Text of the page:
In extensive use of both comparably featured devices, we found the battery life of the Fenix 5 to be just a little better than the Suunto Ambit3 Peak. This is especially notable considering that the Garmin is smaller and has the optical heart rate sensor working all the time. Comparison to all the other devices is inappropriate, as the rest have considerably fewer features.
Lead test editor and IFMGA Mountain Guide Jed Porter leading a crew and navigating with the Fenix 5 on Peru's Nevada Pisco in May of 2017.
To test accuracy, we used each watch in our test to record two sets of two laps around the inside lane of a standard 1/4-mile running track. In 2017, the Fenix 5 measured an average 3% error. In our 2018 update, the Fenix 5 was bang-on each time. In general, accuracy improved in our 2018 update.
We also analyzed the GPS tracks recorded by each watch after our runs, and this was one area where the Fenix 5 performed slightly less well than the Forerunner 935. We consistently saw the Forerunner 935 record tracks that adhered to our known routes better than the Fenix 5, and the paces recorded by the 935 were also more consistent and accurate. The differences were not huge, and both watches performed very well, but the 935 was just a bit better.
For a full-featured watch, especially one with such good battery life, the Fenix 5 is pleasantly small — though it is significantly heavier and taller than the Forerunner 935, such that we felt a real difference between the two watches on runs.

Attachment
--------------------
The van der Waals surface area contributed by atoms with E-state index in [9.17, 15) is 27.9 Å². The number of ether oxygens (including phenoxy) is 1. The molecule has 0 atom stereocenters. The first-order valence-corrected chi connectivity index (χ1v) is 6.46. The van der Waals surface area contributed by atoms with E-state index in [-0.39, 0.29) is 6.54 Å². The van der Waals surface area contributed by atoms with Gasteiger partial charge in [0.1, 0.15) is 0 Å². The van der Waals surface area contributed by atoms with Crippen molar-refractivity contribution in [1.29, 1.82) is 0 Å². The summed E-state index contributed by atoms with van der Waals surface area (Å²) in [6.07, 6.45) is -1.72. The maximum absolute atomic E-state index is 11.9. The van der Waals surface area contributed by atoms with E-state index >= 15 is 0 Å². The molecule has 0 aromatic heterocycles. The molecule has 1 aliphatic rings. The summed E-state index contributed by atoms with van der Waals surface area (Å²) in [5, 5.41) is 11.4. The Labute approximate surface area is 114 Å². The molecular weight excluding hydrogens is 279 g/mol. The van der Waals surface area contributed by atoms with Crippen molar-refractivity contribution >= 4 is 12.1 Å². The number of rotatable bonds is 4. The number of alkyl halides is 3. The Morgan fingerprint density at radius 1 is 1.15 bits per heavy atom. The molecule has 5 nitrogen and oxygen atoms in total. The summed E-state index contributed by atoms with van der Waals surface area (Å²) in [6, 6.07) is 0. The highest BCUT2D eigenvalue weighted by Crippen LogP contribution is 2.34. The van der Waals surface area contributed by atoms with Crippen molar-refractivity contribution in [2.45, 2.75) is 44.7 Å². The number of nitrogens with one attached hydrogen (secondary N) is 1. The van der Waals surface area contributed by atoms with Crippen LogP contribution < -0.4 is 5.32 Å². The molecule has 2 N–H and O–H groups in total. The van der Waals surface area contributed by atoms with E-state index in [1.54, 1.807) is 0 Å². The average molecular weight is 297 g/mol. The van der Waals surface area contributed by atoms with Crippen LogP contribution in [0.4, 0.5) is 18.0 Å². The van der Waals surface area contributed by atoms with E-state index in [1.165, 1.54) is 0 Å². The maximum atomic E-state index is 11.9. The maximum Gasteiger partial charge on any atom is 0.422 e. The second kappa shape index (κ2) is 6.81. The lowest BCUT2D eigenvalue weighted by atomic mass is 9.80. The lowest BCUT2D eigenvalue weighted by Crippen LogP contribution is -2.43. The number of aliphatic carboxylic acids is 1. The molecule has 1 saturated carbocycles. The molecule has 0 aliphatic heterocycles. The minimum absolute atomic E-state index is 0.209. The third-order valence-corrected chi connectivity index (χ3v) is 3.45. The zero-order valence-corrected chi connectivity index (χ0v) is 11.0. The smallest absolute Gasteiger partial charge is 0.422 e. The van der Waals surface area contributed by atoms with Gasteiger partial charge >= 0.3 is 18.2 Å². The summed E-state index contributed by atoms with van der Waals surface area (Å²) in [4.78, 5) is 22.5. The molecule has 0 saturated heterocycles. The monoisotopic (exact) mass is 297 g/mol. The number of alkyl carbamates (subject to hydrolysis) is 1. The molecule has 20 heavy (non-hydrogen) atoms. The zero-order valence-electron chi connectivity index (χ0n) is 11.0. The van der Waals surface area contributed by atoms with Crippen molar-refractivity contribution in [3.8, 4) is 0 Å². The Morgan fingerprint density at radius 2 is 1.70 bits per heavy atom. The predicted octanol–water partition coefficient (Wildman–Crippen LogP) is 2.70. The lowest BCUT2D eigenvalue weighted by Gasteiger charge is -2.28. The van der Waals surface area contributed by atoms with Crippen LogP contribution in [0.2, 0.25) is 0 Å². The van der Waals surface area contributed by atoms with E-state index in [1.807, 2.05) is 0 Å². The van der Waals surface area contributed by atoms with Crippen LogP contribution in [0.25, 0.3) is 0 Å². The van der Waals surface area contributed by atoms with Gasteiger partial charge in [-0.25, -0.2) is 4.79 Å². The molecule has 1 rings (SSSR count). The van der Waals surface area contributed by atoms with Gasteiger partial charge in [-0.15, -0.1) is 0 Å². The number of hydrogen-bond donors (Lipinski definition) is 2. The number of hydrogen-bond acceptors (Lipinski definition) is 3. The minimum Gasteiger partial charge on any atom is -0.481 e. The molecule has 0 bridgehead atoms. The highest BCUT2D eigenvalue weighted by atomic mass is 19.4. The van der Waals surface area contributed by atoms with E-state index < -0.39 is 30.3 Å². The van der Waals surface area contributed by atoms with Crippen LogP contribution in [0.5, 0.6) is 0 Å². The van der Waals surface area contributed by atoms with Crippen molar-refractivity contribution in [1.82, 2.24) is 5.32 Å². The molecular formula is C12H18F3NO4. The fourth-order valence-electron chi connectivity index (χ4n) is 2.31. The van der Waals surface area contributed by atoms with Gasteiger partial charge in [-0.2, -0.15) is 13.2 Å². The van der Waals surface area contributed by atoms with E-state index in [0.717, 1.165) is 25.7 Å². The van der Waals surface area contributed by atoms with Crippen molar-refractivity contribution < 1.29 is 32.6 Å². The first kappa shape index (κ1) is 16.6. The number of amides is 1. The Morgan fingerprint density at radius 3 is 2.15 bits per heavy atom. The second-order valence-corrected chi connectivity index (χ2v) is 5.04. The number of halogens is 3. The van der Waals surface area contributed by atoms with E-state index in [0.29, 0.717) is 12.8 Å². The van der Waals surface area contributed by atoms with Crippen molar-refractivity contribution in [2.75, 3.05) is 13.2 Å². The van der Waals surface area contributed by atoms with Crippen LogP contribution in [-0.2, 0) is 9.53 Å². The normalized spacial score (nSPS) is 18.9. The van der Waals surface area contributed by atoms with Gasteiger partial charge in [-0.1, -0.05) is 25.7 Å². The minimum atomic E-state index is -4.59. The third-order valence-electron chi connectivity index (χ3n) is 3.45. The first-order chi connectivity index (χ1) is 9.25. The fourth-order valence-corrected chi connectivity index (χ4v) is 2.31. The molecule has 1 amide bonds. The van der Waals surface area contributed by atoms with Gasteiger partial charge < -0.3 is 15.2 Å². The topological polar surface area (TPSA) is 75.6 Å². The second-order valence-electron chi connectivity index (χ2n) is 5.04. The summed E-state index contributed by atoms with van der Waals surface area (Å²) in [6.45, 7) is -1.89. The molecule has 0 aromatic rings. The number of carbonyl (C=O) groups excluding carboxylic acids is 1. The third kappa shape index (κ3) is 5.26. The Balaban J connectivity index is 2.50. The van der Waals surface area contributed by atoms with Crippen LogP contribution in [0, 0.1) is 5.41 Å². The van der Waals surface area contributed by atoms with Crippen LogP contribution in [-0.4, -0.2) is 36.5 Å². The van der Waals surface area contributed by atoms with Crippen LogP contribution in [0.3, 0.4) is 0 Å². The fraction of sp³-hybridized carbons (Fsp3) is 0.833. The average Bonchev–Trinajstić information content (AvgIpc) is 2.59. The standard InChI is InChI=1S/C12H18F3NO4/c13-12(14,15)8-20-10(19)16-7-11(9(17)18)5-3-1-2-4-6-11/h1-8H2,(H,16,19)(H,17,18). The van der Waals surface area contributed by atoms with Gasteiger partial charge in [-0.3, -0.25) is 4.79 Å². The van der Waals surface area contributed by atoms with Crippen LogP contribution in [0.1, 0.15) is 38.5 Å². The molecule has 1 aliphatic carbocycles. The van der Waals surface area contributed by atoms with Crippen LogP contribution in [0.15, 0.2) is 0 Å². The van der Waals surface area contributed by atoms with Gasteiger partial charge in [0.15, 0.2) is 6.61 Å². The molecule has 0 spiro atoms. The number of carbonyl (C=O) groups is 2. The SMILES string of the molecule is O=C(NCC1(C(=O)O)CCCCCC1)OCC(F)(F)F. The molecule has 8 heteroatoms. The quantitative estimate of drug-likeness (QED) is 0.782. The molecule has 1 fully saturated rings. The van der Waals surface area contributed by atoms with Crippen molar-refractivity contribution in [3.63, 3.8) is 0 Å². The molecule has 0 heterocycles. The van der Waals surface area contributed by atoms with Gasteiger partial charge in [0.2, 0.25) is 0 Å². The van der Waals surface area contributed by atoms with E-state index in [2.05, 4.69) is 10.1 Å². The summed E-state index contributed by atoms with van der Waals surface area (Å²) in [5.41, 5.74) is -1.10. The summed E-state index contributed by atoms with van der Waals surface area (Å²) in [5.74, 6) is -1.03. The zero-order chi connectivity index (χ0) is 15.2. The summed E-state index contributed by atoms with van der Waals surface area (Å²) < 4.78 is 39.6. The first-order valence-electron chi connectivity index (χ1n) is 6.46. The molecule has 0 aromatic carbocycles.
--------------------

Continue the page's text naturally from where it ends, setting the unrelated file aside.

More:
Compared to the rest of the test group, the Fenix 5 is thinner than the Suunto Ambit3 Peak. Additionally, the Fenix 5 can be purchased with the same features, but varying battery life, in both a smaller and larger version than what we tested. We tested the unqualified Fenix 5, while the Fenix 5S is smaller and the Fenix 5X is larger. They all have the same features and vary only in battery life and some navigation attributes.
Sample GPS tracks from the Forerunner 935 (left) and the Fenix 5 (right) during the same run. Throughout our training, we noticed that the 935 recorded more accurate tracks than the Fenix.
Ease of Set-Up
Evaluating "Ease of Set-Up" is almost becoming moot. Compact modern electronics, networked with a smartphone like all these watches are, are equipped with set-up interfaces that are remarkably complete. We experience, anymore, precious little variation in the set-up procedure between one product and the next. The Garmin is no exception. All you need to do is charge it, download the app to your phone, and follow the instructions on the app.
There are only minor variations between the products in this category. Notably, the Polar M400 took almost an hour to sync initially. There is also the generalized, open source Google "Android Wear" app. This app is shared by a number of smartwatches and isn't optimized for athletes. One can deduce important info, but it isn't as easy to get going as the apps from Garmin and the others.
The Forerunner 935 (left) compared to the Fenix 5 (right). The 935 is slimmer and much lighter than the Fenix 5.
The Fenix 5 isn't cheap. While we think the Fenix 5 is worth the cost, we recommend the Forerunner 935, which is lighter and a slightly better product.
Garmin hit the ball into the stands with the Fenix 5, but then they hit it out of the park with the Forerunner 935. The Fenix 5 is fully featured, has excellent battery life and is a snap to use, but as progress marches on in this category, there are now better options out there.